Monday, July 27, 2020
Today's Leasing News Headlines
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Top Ten Leasing News
July 20- July 24
ELFA Reports June up 33% from May, 2020
Year-to-date was down 0.5% Compared to 2019
Story Credit Lessors and Lenders List for COVID-19
"C" & "D" Lessees, Business Loans, Working Capital
30 Million Workers on Jobless Benefits as $600 Bonus Expires
Number of Persons Claim in Unemployment Benefits – Chart
Pay Attention to These Top
Search Engine Optimization Trends in 2020
FinTech #102 by Alex Vasilakos
Leasing Industry Ads
“I finally remember what Zoom Meetings
reminds me of” --Placard
Chicago, Illinois Adopt-Dog
joins Back Office Classified
New York State Legislature Passes Law That Requires
APR Disclosure On Small Business Finance Contracts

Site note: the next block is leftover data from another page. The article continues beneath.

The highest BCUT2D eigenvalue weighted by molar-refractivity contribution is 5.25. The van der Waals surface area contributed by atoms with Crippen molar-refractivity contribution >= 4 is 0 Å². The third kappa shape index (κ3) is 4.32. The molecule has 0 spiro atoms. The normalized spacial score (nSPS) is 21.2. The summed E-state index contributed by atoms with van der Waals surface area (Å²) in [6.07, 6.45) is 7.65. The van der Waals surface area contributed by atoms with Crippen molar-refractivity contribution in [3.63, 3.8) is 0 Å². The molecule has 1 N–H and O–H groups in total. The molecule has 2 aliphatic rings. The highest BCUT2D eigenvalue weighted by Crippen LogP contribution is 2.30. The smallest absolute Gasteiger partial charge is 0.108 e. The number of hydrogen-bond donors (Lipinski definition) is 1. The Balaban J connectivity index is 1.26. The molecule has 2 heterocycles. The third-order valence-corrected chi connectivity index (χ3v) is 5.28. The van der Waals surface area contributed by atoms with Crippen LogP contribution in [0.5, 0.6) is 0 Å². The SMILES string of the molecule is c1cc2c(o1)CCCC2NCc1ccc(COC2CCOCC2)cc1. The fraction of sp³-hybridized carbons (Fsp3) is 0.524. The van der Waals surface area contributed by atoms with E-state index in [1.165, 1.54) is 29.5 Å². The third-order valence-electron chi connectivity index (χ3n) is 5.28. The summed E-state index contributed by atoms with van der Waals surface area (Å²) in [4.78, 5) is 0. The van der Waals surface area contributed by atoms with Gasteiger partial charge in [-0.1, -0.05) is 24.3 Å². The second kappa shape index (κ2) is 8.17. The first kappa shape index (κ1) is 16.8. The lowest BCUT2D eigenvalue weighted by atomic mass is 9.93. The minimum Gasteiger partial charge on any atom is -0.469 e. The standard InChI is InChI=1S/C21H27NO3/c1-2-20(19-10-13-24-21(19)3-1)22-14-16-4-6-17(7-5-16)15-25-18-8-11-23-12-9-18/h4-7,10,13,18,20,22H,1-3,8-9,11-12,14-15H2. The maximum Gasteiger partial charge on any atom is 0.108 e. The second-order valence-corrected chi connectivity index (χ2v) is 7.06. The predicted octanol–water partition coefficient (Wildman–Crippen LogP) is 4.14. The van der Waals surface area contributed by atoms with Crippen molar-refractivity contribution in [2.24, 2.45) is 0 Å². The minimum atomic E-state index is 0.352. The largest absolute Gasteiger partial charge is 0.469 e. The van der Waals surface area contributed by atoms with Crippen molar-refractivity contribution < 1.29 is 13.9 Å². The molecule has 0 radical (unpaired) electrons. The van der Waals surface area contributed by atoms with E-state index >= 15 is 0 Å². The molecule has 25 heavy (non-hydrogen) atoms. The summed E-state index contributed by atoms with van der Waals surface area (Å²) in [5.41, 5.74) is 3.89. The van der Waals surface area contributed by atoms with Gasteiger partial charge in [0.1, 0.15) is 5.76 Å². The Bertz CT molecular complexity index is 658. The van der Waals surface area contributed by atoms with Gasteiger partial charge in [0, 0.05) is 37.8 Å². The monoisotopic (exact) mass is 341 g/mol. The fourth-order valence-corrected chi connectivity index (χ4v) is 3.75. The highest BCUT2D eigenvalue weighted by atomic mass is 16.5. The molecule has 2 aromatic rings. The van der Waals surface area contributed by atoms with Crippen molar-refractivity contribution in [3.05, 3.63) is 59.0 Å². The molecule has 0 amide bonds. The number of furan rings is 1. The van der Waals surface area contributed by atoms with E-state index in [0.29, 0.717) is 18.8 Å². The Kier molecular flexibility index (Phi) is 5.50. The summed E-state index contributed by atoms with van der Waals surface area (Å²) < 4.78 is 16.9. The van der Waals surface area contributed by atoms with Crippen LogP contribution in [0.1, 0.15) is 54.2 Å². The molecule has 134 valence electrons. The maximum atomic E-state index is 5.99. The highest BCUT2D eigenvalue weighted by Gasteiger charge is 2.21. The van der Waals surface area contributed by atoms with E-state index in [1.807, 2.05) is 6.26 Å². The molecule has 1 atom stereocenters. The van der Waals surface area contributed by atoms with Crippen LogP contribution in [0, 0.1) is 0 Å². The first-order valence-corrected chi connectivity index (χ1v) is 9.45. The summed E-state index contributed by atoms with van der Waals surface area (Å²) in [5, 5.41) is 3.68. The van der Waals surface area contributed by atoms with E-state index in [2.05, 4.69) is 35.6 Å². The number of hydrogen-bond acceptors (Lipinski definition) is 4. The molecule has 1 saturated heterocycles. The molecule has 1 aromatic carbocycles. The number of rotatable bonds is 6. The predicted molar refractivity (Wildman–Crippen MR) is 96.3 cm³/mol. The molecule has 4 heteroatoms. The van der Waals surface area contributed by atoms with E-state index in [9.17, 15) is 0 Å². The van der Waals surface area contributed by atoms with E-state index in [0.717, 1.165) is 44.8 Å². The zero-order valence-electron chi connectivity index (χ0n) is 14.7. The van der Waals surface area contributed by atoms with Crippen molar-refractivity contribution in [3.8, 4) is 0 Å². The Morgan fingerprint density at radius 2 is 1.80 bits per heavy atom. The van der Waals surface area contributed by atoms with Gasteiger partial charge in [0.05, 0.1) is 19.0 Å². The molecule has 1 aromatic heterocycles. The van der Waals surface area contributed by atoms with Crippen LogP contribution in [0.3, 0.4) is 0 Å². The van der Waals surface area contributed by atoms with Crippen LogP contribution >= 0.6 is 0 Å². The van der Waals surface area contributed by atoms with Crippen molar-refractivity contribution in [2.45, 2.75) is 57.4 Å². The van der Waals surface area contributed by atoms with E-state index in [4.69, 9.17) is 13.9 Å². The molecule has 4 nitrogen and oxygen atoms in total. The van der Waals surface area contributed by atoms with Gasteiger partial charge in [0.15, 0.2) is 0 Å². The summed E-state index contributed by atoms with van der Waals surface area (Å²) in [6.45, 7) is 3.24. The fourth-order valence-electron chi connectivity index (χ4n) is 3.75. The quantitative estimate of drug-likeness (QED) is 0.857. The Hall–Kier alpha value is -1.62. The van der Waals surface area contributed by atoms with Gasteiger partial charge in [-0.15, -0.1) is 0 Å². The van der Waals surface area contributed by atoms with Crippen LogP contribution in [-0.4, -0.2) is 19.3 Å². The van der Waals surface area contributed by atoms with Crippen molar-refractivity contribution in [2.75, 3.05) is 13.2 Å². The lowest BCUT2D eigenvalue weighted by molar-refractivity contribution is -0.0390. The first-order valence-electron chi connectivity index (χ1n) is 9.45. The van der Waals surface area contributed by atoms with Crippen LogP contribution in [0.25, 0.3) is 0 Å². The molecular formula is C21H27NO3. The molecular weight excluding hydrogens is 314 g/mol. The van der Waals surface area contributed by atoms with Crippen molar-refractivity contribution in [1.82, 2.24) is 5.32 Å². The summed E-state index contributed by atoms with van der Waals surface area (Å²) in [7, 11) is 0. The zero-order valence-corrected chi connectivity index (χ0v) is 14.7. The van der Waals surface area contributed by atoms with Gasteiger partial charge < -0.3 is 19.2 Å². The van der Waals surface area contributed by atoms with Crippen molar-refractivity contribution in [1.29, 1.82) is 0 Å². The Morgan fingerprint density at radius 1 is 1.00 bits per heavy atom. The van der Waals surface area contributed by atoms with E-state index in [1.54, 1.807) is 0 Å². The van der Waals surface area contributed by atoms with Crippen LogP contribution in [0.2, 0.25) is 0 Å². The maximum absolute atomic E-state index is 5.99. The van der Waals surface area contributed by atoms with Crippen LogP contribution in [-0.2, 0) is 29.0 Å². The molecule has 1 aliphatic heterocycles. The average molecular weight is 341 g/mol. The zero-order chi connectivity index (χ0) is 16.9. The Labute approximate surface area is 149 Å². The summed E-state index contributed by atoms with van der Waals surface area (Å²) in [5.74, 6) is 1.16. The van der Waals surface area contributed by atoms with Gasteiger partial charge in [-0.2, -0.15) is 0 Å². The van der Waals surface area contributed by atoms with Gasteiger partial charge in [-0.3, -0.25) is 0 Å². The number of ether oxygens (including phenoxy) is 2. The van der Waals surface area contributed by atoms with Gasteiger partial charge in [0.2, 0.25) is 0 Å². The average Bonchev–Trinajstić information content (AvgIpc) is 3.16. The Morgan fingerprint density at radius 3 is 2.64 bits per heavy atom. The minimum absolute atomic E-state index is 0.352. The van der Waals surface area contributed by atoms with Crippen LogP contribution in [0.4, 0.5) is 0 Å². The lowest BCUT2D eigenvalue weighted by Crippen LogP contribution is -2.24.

(Even If They’re Not Loans)
Elon Musk: Tesla to install power trunk for free
after plea from wheelchair user
Armed protester shot dead was helping
quadruple-amputee girlfriend, mom says
Waitress Who Booted Disgraced Tech CEO
Gains Hero Status
Hurricane Douglas may be only
the third hurricane to make landfall in Hawaii
You May have Missed---
Rep. John Lewis Last Time over Pettus Bridge
(57 second video)
Broker/Funder/Industry Lists | Features (wrilter's columns)
Top Ten Stories Chosen by Readers | Top Stories last six months
www.leasingcomplaints.com (Be Careful of Doing Business)
Leasing News Icon for Android Mobile Device
California Nuts Brief---
"Gimme that Wine"
This Day in History
Weather, USA or specific area
######## surrounding the article denotes it is a “press release,” it was not written by Leasing News nor has the information been verified. The source noted. When an article is signed by the writer, it is considered a “byline.” It reflects the opinion and research of the writer.
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Top Ten Leasing News
July 20- July 24
(Stories most opened by readers)
(1) New Hires/Promotions in the Leasing Business
and Related Industries
(2) US Delinquency Rates by Property Type
Month-over-month delinquency rates by major property type